Deadly Turkish Earthquake Triggers Violent Protest

ANKARA, Turkey, May 2, 2003 (ENS) - A violent earthquake measuring 6.4 on the Richter Scale rocked Turkey's eastern Bingol Province on Thursday leaving 126 people dead and some 1,000 others injured in the city of Bingol.

Approximately 70 children remain trapped under the rubble of the collapsed Celtiksuyu Boarding School in Bingol. Rescuers struggled all day to reach them, but hope for survivors is fading, although crews continue to dig into the rubble through the night, working under floodlights. About 40 children died in the first hours of the collapse, and 117 have been rescued alive.

Townspeople are angry that more help has not been forthcoming from provincial government authorities, and about 1,000 people demonstrated in front of the governor's office this morning, demanding the governor's resignation and throwing stones. Police fired into the air to disperse them. Several people were injured and dozens were arrested.

After the riot, Chief of Bingol Police Osman Nuri Ozdemir was fired from his post by the Interior Ministry for ordering his officers to shoot into the air.


Turkish Prime Minister Tayyip Erdogan (Photo credit unknown)
Prime Minister Tayyip Erdogan, who visited Bingol on Thursday, blamed "provocateurs" for the demonstration. "I call on the people of Bingol to be more calm and sensitive," he said.

Bingol city has a population of 60,000 and there are 250,000 people living within a 50 kilometer (30 mile) radius of the quake's epicenter. Assessments in some of the surrounding areas are being carried out, and authorities say the death toll could rise when the situation in outlying villages becomes known.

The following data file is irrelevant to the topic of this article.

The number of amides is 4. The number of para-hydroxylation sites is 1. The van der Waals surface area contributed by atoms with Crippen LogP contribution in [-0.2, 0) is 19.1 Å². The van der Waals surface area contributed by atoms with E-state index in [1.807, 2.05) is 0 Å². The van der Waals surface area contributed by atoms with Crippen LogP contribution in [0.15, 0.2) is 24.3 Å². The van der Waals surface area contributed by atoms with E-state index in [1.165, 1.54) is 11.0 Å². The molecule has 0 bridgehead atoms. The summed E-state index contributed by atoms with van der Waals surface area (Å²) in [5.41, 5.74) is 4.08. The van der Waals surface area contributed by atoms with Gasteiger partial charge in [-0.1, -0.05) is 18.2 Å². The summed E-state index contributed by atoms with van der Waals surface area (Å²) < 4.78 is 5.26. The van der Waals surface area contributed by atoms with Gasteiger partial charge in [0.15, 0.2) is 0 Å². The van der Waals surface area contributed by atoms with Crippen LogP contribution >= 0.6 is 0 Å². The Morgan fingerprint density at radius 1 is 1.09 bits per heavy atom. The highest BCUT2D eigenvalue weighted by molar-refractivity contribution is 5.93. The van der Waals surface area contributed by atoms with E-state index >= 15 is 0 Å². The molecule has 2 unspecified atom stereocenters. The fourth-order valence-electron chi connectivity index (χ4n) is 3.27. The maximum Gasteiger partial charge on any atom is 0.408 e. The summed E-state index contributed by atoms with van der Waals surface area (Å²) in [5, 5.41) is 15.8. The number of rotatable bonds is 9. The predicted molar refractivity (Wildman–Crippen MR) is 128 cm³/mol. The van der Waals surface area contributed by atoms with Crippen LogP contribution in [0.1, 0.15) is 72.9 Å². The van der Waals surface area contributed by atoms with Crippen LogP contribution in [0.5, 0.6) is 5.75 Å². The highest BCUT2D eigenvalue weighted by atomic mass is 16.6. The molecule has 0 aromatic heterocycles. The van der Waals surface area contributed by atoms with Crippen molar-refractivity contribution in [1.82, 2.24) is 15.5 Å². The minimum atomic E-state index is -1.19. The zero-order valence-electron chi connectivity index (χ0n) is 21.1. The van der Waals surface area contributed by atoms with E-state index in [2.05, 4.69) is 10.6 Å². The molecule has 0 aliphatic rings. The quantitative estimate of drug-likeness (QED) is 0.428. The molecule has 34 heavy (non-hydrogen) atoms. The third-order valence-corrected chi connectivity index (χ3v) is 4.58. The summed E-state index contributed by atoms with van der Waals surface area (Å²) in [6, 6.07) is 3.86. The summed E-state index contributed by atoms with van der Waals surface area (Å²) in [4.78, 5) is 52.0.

The International Federation of Red Cross and Red Crescent Societies (IFRC) is appealing for 2,384,000 Swiss francs (US$1.77 million) to support the emergency relief operation launched by the Turkish Red Crescent (Kizilay). The Turkish aid organization says the funds will go to help 36,000 quake victims.

The funds will be used to purchase tents, blankets, medicines, food supplies for mobile kitchens, and other emergency relief goods, says the IFRC. The money will also support the Turkish Red Crescent Psychosocial program, in order to help survivors deal with the pain and grief of losing loved ones.


Bingol in south central Turkey (Photo courtesy Bingol)
The Turkish Red Crescent headquarters and provincial branches have dispatched medical teams, 3,200 tents, 13,700 blankets, five metric tons of food, seven mobile kitchens, a field hospital and a mobile clinic, four ambulances and five generators to the quake zone.

More than 50 Kizilay volunteers and staff are on site, working in collaboration with Civil Defence rescuers.

The coming days will be demanding on Red Crescent resources as thousands of homeless people will desperately need help. We are hoping the international community will respond generously to the needs of the traumatized victims of this horrible disaster, said Lynette Lowndes, head of the Europe Department in the Federations Secretariat in Geneva.

Turkey is a tectonically active region that experiences frequent destructive earthquakes. This earthquake occurred 70 kilometers southeast of a magnitude 6.1 earthquake that killed one person and injured several in the Pulumar area on January 27, 2003.

Thursday's quake occurred within or near the source region of the magnitude 6.6 earthquake which struck on March 13, 1992, killing hundreds of people and leaving thousands homeless in Erzincan. In 1939 Erzincan was hit by a magnitude 8.0 earthquake that killed an estimated 33,000 people. Erzincan is about 120 kilometers (75 miles) to the northwest of the epicenter of Thursday's earthquake.